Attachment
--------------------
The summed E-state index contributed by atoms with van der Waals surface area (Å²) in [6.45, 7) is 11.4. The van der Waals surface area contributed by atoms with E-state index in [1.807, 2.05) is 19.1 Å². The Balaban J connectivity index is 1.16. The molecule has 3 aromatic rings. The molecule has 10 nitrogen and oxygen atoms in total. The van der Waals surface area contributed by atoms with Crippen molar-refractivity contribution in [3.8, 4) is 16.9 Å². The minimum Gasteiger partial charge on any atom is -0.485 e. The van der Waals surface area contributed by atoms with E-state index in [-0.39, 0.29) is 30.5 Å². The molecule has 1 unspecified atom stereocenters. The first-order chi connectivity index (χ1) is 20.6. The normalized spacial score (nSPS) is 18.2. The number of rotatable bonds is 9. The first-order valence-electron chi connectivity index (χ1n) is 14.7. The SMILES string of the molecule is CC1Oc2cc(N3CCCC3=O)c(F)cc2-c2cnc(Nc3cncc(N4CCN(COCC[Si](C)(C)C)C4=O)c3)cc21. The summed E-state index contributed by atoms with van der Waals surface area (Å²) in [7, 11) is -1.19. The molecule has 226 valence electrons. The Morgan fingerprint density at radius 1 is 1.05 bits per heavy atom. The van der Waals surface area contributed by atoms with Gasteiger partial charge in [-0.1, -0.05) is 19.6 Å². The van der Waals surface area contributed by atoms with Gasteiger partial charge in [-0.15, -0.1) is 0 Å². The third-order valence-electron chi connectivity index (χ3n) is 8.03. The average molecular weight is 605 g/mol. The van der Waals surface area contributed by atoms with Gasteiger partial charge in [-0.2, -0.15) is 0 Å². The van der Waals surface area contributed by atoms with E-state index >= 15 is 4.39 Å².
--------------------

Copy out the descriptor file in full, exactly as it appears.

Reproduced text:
The summed E-state index contributed by atoms with van der Waals surface area (Å²) in [6.45, 7) is 11.4. The van der Waals surface area contributed by atoms with E-state index in [1.807, 2.05) is 19.1 Å². The Balaban J connectivity index is 1.16. The molecule has 3 aromatic rings. The molecule has 10 nitrogen and oxygen atoms in total. The van der Waals surface area contributed by atoms with Crippen molar-refractivity contribution in [3.8, 4) is 16.9 Å². The minimum Gasteiger partial charge on any atom is -0.485 e. The van der Waals surface area contributed by atoms with E-state index in [-0.39, 0.29) is 30.5 Å². The molecule has 1 unspecified atom stereocenters. The first-order chi connectivity index (χ1) is 20.6. The normalized spacial score (nSPS) is 18.2. The number of rotatable bonds is 9. The first-order valence-electron chi connectivity index (χ1n) is 14.7. The SMILES string of the molecule is CC1Oc2cc(N3CCCC3=O)c(F)cc2-c2cnc(Nc3cncc(N4CCN(COCC[Si](C)(C)C)C4=O)c3)cc21. The summed E-state index contributed by atoms with van der Waals surface area (Å²) in [7, 11) is -1.19. The molecule has 226 valence electrons. The Morgan fingerprint density at radius 1 is 1.05 bits per heavy atom. The van der Waals surface area contributed by atoms with Gasteiger partial charge in [-0.1, -0.05) is 19.6 Å². The van der Waals surface area contributed by atoms with Gasteiger partial charge in [-0.15, -0.1) is 0 Å². The third-order valence-electron chi connectivity index (χ3n) is 8.03. The average molecular weight is 605 g/mol. The van der Waals surface area contributed by atoms with Gasteiger partial charge in [-0.2, -0.15) is 0 Å². The van der Waals surface area contributed by atoms with E-state index >= 15 is 4.39 Å².